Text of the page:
Academic journal article Journal of Visual Impairment & Blindness

Microswitch Technology to Promote Adaptive Responses and Reduce Mouthing in Two Children with Multiple Disabilities

Academic journal article Journal of Visual Impairment & Blindness

Microswitch Technology to Promote Adaptive Responses and Reduce Mouthing in Two Children with Multiple Disabilities

Article excerpt

Abstract: This study assessed the viability of using microswitch clusters (combinations of microswitches) plus contingent stimulation to promote adaptive responding and to reduce aberrant behavior in two children with multiple disabilities. The results revealed that both children increased their adaptive responses, learned to perform these responses free from aberrant behavior, and maintained this level of performance three months later.


Persons with multiple disabilities, such as severe to profound mental retardation combined with motor and visual impairments, may have few adaptive responses and fail to engage in constructive activity and to control environmental stimuli (Holburn, Nguyen, & Vietze, 2004; Mechling, 2006). They may also engage in aberrant behavior, such as protruding their tongues, mouthing their hands, or poking their eyes, which hampers their social image and overall social acceptance (Lancioni et al., 2002; Lancioni, Smaldone et al., in press; Luiselli, 1998; Saloviita & Pennanen, 2003).

Microswitch-based programs can be valuable tools to help these persons increase their adaptive responses and produce preferred stimuli (Lancioni et al., 2006; Lancioni, Singh et al., in press). Once these persons have consolidated their adaptive responses, they may learn to combine them with the control of their aberrant behavior. For example, a person may be initially taught to perform hand or foot movements to produce preferred stimuli. Subsequently, he or she may be able to produce the stimuli only if the hand or foot movements occur in the absence of aberrant behavior (such as mouthing a hand) (Lancioni et al., 2004).

This dual goal of promoting adaptive responses and reducing aberrant behavior may be pursued through a novel intervention technology that is based on microswitch clusters (combinations of microswitches that concurrently monitor adaptive and aberrant responses) and preferred stimuli that are available for adaptive responses that occur in the absence of aberrant ones (see, for example, Lancioni et al., 2006). Three single-case studies were recently conducted to investigate this opportunity, and their results were satisfactory (Lancioni et al., 2006; Lancioni, Singh et al., in press; Lancioni, Smaldone et al., in press). All three participants in the studies increased their adaptive responding (hand, head, and leg movements or all three) and reduced their aberrant behavior (mouthing their fingers or hands, poking their eyes, or hiding their faces).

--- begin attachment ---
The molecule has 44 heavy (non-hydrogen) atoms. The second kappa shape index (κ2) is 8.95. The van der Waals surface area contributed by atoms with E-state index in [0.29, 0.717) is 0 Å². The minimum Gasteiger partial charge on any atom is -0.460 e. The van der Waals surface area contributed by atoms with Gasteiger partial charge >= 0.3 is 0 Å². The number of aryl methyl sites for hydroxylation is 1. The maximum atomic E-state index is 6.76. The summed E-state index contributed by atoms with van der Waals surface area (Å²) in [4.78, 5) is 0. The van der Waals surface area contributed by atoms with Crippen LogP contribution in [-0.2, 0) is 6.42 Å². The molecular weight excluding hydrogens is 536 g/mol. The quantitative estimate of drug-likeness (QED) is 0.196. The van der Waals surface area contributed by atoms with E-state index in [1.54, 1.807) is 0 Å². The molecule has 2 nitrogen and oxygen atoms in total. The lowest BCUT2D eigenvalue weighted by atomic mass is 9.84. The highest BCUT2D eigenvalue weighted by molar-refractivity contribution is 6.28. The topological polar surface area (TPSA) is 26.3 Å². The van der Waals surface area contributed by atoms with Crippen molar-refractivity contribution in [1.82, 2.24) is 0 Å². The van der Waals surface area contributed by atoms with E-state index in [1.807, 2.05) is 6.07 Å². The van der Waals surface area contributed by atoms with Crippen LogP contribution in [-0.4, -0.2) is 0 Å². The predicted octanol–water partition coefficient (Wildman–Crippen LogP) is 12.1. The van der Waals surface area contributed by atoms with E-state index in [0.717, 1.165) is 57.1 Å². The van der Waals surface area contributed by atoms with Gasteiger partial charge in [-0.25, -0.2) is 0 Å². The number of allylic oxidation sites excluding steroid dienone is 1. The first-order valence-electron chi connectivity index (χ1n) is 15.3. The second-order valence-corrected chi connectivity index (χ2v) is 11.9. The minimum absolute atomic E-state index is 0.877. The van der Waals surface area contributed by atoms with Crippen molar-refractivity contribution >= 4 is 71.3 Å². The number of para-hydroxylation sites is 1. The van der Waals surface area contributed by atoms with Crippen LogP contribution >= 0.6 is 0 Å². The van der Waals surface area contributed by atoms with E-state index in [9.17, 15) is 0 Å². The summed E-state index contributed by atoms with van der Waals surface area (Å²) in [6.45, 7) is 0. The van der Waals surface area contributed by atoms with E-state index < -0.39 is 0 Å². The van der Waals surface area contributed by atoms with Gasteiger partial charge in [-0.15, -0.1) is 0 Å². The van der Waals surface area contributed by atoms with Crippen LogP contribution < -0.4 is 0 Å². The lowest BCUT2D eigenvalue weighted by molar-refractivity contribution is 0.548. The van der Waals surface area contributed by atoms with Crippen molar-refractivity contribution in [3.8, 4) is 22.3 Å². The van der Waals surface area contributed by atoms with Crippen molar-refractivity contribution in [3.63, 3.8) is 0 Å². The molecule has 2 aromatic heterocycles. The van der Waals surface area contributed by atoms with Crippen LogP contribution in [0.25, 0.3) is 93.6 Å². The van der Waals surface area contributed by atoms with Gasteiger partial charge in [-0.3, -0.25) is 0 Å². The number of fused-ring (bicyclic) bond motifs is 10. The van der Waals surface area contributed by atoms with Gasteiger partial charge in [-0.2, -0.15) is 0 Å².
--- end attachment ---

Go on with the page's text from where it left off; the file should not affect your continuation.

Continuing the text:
The study presented here served as a replication and extension of the previous three studies. It assessed the effectiveness of microswitch cluster technology with two new participants: Children who had some functional or residual vision or were blind and had an intellectual disability and a motor impairment. The children's adaptive responding consisted of manipulating or moving an object that was attached to a wobble microswitch or knocking objects on the table to activate a vibration microswitch. The children's aberrant behavior consisted of mouthing their hands or objects.



The participants, Ginny and Kirk, were aged 7.6 and 12.3 years, respectively, and were considered to function in the profound intellectual disability range, although no IQ scores were available. They presented with encephalopathy related to premature birth, general hypotone or spastic tetraparesis, epilepsy (largely controlled through medication), and the lack of speech. Ginny had residual vision that allowed her to control stimuli in the immediate proximity (within less than 1 meter, or about 3.3 feet) and at the center of her visual field, and Kirk was totally blind (see Morse, Teresi, Rosenthal, Holmes, & Yatzkan, 2004; Sakai et al., 2002). They did not have self-help or constructive occupational skills and spent most of their waking time sitting. Ginny had minimal interaction with objects and tended to mouth her hands. …

Search by... Author
Show... All Results Primary Sources Peer-reviewed


An unknown error has occurred. Please click the button below to reload the page. If the problem persists, please try again in a little while.